Saturday, 7 February 2004

A Cheaper Shuttle

The ever-readable Rocket Man has a post by reader Kelly Starks that has some interesting numbers regarding the cost of SSTO (Single Stage To Orbit) and TSTO (Twin Stage To Orbit). Of particular interest is DARPA's concept of using upstream water-injection cooling, and LOX (Liquid Oxygen)-injection on conventional military Turbofans to reach Mach 6.

I've been interested in such Hybrid systems since I took a supposedly reasonably accurate SR-71 Flight Simulator for a spin (literally) and had it zoom to 160,000 ft, after a Mach 3+ run at 80,000 ft followed by a shallow dive and pull-up when the air got thick enough to give some bite for a controlled entry into a climb. Of course I wasn't able to recover controlled flight afterwards, and in the simulation the airframe broke up on what was essentially re-entry. But a purpose-designed aircraft just might be able to get a parasite payload up to 200,000 ft on a ballistic trajectory, given enough momentum. The numbers are in the right ball-park.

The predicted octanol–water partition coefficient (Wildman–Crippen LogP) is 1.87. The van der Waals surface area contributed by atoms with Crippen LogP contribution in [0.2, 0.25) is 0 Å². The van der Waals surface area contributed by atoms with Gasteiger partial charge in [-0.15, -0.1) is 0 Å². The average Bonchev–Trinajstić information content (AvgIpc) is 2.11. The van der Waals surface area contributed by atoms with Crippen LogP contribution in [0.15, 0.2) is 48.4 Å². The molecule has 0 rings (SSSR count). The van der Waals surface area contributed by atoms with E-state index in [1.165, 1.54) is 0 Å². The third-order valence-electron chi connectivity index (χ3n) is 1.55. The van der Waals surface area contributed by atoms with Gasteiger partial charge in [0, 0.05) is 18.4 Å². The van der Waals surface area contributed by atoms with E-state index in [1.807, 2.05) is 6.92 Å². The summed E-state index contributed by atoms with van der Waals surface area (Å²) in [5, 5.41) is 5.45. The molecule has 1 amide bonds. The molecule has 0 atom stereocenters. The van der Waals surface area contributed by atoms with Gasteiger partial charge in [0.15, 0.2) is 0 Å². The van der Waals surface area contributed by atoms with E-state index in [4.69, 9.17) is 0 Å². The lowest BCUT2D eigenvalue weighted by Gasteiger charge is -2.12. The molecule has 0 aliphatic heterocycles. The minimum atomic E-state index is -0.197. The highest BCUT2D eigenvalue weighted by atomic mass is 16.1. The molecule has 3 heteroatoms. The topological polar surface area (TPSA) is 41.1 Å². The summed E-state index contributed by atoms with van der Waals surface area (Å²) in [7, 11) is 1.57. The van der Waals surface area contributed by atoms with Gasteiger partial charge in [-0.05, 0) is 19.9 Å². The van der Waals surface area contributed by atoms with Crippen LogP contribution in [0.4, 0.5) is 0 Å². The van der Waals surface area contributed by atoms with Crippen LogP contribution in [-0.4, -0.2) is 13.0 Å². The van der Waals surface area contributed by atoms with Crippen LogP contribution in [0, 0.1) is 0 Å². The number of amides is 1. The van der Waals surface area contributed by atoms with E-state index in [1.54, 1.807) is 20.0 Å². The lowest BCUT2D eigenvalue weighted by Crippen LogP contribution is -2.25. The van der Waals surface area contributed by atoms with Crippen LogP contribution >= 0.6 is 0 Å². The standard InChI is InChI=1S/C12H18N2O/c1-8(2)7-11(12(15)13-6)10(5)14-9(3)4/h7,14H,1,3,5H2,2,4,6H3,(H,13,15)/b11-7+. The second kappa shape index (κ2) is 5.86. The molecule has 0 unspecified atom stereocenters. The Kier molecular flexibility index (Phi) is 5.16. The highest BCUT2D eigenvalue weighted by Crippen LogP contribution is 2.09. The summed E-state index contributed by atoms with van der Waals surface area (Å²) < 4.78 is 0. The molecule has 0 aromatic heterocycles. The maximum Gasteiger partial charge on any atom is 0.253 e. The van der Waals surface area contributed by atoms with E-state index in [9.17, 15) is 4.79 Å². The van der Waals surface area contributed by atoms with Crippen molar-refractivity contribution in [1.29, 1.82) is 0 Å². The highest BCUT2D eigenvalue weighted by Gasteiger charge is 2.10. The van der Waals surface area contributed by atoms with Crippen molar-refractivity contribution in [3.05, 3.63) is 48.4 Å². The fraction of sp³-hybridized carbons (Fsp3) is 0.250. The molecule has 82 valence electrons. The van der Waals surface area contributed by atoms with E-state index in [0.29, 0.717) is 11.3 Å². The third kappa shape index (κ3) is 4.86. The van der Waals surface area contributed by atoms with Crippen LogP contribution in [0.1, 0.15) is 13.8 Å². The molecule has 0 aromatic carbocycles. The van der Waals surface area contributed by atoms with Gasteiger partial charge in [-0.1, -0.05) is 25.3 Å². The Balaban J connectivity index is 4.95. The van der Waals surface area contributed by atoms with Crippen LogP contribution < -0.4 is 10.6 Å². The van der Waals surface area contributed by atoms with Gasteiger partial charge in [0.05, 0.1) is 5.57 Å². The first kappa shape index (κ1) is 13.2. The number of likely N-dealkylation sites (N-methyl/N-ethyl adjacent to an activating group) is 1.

The great advantage of this is that no new technology is needed. Get an off-the-shelf Russki booster up that high and going that fast, and you start to get really high payload ratios.

Instead of the $10,000 a Kg you get with the very best rockets today, you might get as low as $1,000 a Kg. That's less than 1/20 the cost of a Shuttle.

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